If I Built a School, What Would it be like?
In Krissy Venosdale's blog If I Built a School anyone could see that children are the motivation in Venosdale's life. Her mission has a no curriculum, a student oriented vibe, and Project Based Learning. There is nothing silly or impossible about her vision. Actually, her mission can turn out to be a significant, life changing alteration for elementary education. Her colorful and inviting school provides the vision that cooperative learning is possible and could be good for children. As a student pursuing secondary education, I have to admit that I'm jealous that I can't share her positive aspect and vision for elementary education.
I blame my impatience for small children.
Sugata Mita's video inspired me so much I had to press the like button the Youtube video Build a School in the Cloud . This kind of meant something to me because I usually am too lazy to press like on Youtube videos. Mita is a professor of Educational Technology at the School of Education Communication and Language Sciences. He does this in Newcastle University, England. He says, "schools as we know them are obsolete." That quote did in deed shock me because...well, schools still exist and we use them as efficiently as we can. How can they be as useless as a payphone? He conducted experiments in a few isolated foreign villages by installing an English-based computer in random places to intrigue young children to learn. The computer taught cell division in English, a language the children aren't exposed to. After months, he discovered that students can learn the cell division in English without a teacher. Mita came to a grave conclusion. School is pointless.
Just this morning I was discussing with my husband about our educational system. During our conversation I told him there is so much technology around us. All the children that spend hours on Facebook could use the same internet connection to become anything they want to be by trying in a search bar. The answer is everywhere--cellphones, computers, libraries, schools, and the entire universe if you take the time to observe and admire. What stops us from becoming what we wish to be is us.
What do I want my students to know?
Secondary Education/ English is my major's status right now so it's safe to assume I want my high school students to learn English. They need to be familiar and comfortable with grammar rules. Like I tell my husband, "you don't deserve to break grammar rules freely in creative writing until you know the rules." The rules are simple to me and I want my students to know they are simple as well. Literary elements are an interesting convention and tool to have in your creative writing toolbox so I want to teach them those literally elements through literature.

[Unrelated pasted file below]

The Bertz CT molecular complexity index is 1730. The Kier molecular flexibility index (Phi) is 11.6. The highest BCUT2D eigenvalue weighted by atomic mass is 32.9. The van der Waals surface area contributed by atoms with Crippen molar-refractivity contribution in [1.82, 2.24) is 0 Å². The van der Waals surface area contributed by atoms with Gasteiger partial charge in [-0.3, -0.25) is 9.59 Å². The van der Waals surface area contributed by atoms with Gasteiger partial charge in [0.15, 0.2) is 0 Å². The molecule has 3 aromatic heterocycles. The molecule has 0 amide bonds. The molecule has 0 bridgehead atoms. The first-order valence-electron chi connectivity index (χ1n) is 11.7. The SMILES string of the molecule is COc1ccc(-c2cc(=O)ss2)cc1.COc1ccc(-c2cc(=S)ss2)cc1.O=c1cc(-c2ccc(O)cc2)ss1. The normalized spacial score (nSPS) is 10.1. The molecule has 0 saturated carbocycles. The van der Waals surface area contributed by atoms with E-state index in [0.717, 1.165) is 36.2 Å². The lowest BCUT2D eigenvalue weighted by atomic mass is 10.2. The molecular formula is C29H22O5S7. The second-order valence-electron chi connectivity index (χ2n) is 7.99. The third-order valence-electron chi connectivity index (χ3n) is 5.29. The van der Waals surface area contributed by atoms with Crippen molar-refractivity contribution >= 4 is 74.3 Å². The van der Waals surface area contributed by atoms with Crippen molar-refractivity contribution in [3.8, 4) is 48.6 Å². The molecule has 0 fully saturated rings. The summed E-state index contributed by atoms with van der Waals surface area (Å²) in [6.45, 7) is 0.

Yes, I know literature and grammar rules = snooze fest, but that can change if I can get my students aware that it is important to be engaged in learning.
What do I want my students to be able to do?
I want my students to be like Mita's students. I want pose a question and anticipate my students' response. I want them to be able to increase their linguistics and vocabulary without my help. If they see a word they don't know and what should I do? Nothing. Maybe use it in a sentence to make them think. I want them to be independent learners because the world is immersed with opportunities in which you are forced to learn on your own.
My primary way of teaching
Curiosity is very important in learning. What provokes curiosity? I don't know. It's natural to be curious, right? Kittens are naturally curious. Let's not take this literal folks, but I want to treat my students like kittens that want a ball of yarn. I'll dangle some interesting topics in front of them. They'll reach for it, and I'll snatch it before they can grasp it to get the answer. I want them to know that it is much more satisfying to reach out and finally obtain the information than for someone to give to them every time. It's kind of like Venosdale's vision in a remote way. In her vision the children reach out for their education like it's a treat. Being educated is a treat like a ball of yarn to a kitten.
What tools will you use in your classroom
Well, the tools I'll use are a wrench and a screwdriver. Just kidding. I will use creative writing references because students do enjoy them. I know because I was a high school student not too long ago. I will use Powerpoint for a visual learning and make them speak in front of class to increase their interaction skills and confidence. I can't have a rainbow classroom or animal crackers for good grades because that will insult my students' intelligence, but I will use a reward system of some sort to boost confidence and promote motivation.
What role will students play in my classroom?
Let's get real. It's high school, so none of my students will be running around making ruckus while painting doggies and kitty-cats on the dry erase board. Students will, however, interact with each other and me. I expect them to maturely handle the crucial, dreaded "group work" assignments. Also, my students will play ADULT. No late assignments. No bad behavior. No crying.
My school would have litters and litters of independent learning kitties. By the way, I like kitties.